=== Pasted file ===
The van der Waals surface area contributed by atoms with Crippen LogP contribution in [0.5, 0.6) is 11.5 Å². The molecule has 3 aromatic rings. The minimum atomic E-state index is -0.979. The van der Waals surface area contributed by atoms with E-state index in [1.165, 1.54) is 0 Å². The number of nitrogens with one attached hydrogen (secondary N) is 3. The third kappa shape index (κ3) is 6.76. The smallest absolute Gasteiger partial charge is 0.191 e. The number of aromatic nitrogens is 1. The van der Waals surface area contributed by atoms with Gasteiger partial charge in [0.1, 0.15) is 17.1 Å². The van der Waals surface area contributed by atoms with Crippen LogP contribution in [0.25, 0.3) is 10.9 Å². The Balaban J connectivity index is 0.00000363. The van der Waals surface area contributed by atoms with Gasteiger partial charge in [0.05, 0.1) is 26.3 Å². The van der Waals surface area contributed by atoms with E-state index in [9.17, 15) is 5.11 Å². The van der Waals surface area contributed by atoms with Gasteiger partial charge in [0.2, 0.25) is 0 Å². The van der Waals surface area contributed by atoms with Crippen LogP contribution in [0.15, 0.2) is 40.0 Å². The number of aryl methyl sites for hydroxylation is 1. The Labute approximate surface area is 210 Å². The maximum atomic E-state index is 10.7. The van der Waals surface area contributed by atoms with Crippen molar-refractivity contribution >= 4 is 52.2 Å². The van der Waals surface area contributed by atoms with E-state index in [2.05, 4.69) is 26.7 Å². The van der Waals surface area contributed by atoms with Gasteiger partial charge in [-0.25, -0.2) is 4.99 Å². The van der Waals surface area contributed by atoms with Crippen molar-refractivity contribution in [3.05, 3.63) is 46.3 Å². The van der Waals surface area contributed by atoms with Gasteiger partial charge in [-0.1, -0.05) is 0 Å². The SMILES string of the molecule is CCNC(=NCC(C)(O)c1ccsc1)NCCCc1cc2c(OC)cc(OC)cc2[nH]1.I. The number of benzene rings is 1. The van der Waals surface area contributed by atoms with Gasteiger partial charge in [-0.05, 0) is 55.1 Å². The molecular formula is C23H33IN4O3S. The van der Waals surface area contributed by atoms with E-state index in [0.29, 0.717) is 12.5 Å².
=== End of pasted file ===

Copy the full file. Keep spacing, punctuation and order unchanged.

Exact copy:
The van der Waals surface area contributed by atoms with Crippen LogP contribution in [0.5, 0.6) is 11.5 Å². The molecule has 3 aromatic rings. The minimum atomic E-state index is -0.979. The van der Waals surface area contributed by atoms with E-state index in [1.165, 1.54) is 0 Å². The number of nitrogens with one attached hydrogen (secondary N) is 3. The third kappa shape index (κ3) is 6.76. The smallest absolute Gasteiger partial charge is 0.191 e. The number of aromatic nitrogens is 1. The van der Waals surface area contributed by atoms with Gasteiger partial charge in [0.1, 0.15) is 17.1 Å². The van der Waals surface area contributed by atoms with Crippen LogP contribution in [0.25, 0.3) is 10.9 Å². The Balaban J connectivity index is 0.00000363. The van der Waals surface area contributed by atoms with Gasteiger partial charge in [0.05, 0.1) is 26.3 Å². The van der Waals surface area contributed by atoms with E-state index in [9.17, 15) is 5.11 Å². The van der Waals surface area contributed by atoms with Gasteiger partial charge in [0.2, 0.25) is 0 Å². The van der Waals surface area contributed by atoms with Crippen LogP contribution in [0.15, 0.2) is 40.0 Å². The number of aryl methyl sites for hydroxylation is 1. The Labute approximate surface area is 210 Å². The maximum atomic E-state index is 10.7. The van der Waals surface area contributed by atoms with Crippen molar-refractivity contribution >= 4 is 52.2 Å². The van der Waals surface area contributed by atoms with E-state index in [2.05, 4.69) is 26.7 Å². The van der Waals surface area contributed by atoms with Gasteiger partial charge in [-0.25, -0.2) is 4.99 Å². The van der Waals surface area contributed by atoms with Crippen molar-refractivity contribution in [3.05, 3.63) is 46.3 Å². The van der Waals surface area contributed by atoms with Gasteiger partial charge in [-0.1, -0.05) is 0 Å². The SMILES string of the molecule is CCNC(=NCC(C)(O)c1ccsc1)NCCCc1cc2c(OC)cc(OC)cc2[nH]1.I. The number of benzene rings is 1. The van der Waals surface area contributed by atoms with Gasteiger partial charge in [-0.05, 0) is 55.1 Å². The molecular formula is C23H33IN4O3S. The van der Waals surface area contributed by atoms with E-state index in [0.29, 0.717) is 12.5 Å².